Doing a 180: Deep Purple, Concerto for Group and Orchestra

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Tuesday, August 26, 2014
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Doing a 180: Deep Purple, Concerto for Group and Orchestra

Once upon a time, it was considered vaguely preposterous that rock ‘n’ roll and classical musical could ever be brought together successfully, but in 1969, Jon Lord of Deep Purple decided to prove them wrong, composing a concerto – with lyrics by bandmate Ian Gillan – and, along with their bandmates (Ritchie Blackmore, Roger Glover, and Ian Paice), performing it with the Royal Philharmonic Orchestra on September 24, 1969 at the Royal Albert Hall.

The end result of that performance, Concerto for Group and Orchestra, is now available once more, and on 180-gram vinyl, no less. The reissue mirrors the version which emerged on EMI in 2002, which is to say that it includes the entire program of music performed on September 24, 1969, rather than merely the concerto. The evening began with “Symphony No. 6, Op. 95,” composed by Malcolm Arnold, who also conducted the proceedings, after which the audience was favored with a trio of Deep Purple songs – “Hush,” “Wring That Neck,” and “Child in Time” – before moving on to the three movements of “Concerto for Group and Orchestra.” For an encore, the orchestra and company returned to perform parts of the third movement.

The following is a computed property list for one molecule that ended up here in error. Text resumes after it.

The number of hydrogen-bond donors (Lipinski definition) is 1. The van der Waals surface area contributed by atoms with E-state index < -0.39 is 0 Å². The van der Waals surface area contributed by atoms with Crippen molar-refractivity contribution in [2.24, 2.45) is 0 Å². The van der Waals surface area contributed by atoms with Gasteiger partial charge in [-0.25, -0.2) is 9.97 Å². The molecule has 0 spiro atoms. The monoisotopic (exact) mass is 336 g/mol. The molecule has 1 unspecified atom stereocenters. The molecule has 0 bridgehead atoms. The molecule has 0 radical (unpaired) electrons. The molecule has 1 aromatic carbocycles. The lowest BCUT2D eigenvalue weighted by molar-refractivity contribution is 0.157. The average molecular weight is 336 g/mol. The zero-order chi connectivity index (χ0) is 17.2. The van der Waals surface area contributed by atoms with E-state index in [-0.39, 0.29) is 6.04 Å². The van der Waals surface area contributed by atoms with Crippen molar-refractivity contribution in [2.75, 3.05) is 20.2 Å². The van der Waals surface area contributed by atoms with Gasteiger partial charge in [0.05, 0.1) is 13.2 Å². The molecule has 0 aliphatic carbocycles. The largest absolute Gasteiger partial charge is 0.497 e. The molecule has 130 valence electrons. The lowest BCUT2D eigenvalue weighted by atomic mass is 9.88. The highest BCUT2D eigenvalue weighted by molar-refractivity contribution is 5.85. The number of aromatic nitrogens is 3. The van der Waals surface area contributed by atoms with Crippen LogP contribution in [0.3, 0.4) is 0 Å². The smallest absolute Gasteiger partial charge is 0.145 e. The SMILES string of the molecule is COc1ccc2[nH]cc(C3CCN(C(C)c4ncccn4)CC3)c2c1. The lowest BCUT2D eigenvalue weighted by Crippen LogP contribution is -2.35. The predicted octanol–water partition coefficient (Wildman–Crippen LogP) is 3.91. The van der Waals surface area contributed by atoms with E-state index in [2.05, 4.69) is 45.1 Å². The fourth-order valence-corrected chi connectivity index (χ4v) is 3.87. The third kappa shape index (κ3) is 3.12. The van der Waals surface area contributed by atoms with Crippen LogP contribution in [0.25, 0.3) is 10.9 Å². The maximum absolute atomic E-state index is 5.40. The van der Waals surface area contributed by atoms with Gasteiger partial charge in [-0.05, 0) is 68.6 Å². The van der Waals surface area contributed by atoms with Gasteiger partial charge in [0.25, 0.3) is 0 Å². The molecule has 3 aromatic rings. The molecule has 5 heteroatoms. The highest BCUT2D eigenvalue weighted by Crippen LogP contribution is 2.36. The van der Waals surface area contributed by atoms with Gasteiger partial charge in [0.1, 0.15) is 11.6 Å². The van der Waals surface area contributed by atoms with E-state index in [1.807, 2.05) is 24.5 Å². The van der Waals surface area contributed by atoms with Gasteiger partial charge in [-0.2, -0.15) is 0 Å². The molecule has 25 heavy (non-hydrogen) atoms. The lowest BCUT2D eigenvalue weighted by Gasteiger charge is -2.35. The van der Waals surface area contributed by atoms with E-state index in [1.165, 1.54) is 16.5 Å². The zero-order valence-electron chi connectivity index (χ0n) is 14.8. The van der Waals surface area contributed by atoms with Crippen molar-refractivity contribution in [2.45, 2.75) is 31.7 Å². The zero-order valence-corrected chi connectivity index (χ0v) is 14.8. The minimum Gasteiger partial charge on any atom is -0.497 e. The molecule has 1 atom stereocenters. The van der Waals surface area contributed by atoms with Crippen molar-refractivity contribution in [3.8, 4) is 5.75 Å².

Widely considered to be the first full-fledged combination of a rock band with a complete orchestra, “Concerto for Group and Orchestra” was also performed with the Los Angeles Philharmonic in 1970, but at some point in the wake of that performance, the score was lost. As a result, 29 years would pass before composer Marco de Goeij recreated the score, leading to a second Royal Albert Hall performance in 1999, 30 years and one day after its original performance, this one sans Blackmore but with Steve Morse stepping in, along with guest vocalists Miller Anderson, Sam Brown, and the one and only Ronnie James Dio.

Now, though, you’ve got a chance to hear that original performance again, the one that earned Deep Purple considerable street cred in the classical circles. (Bet you never thought you’d read that sentence, did you?)